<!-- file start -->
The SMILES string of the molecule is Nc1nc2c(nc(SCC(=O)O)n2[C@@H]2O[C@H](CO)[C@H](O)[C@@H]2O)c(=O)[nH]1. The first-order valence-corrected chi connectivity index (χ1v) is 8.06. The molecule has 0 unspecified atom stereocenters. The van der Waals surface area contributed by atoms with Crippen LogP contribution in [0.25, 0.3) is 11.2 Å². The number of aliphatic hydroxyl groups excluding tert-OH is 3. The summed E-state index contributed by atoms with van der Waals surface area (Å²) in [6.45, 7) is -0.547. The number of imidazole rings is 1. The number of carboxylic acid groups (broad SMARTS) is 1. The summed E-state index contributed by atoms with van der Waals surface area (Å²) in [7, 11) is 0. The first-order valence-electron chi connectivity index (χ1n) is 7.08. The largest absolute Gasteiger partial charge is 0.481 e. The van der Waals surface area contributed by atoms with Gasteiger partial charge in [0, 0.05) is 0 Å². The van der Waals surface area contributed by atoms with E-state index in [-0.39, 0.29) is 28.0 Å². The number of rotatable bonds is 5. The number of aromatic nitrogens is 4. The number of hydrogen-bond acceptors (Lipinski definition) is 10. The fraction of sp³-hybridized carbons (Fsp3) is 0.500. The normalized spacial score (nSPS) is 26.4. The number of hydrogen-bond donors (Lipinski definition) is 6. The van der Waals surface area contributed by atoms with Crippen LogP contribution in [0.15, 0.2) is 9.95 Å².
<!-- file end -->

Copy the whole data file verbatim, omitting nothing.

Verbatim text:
The SMILES string of the molecule is Nc1nc2c(nc(SCC(=O)O)n2[C@@H]2O[C@H](CO)[C@H](O)[C@@H]2O)c(=O)[nH]1. The first-order valence-corrected chi connectivity index (χ1v) is 8.06. The molecule has 0 unspecified atom stereocenters. The van der Waals surface area contributed by atoms with Crippen LogP contribution in [0.25, 0.3) is 11.2 Å². The number of aliphatic hydroxyl groups excluding tert-OH is 3. The summed E-state index contributed by atoms with van der Waals surface area (Å²) in [6.45, 7) is -0.547. The number of imidazole rings is 1. The number of carboxylic acid groups (broad SMARTS) is 1. The summed E-state index contributed by atoms with van der Waals surface area (Å²) in [7, 11) is 0. The first-order valence-electron chi connectivity index (χ1n) is 7.08. The largest absolute Gasteiger partial charge is 0.481 e. The van der Waals surface area contributed by atoms with Gasteiger partial charge in [0, 0.05) is 0 Å². The van der Waals surface area contributed by atoms with E-state index in [-0.39, 0.29) is 28.0 Å². The number of rotatable bonds is 5. The number of aromatic nitrogens is 4. The number of hydrogen-bond acceptors (Lipinski definition) is 10. The fraction of sp³-hybridized carbons (Fsp3) is 0.500. The normalized spacial score (nSPS) is 26.4. The number of hydrogen-bond donors (Lipinski definition) is 6. The van der Waals surface area contributed by atoms with Crippen LogP contribution in [0.15, 0.2) is 9.95 Å².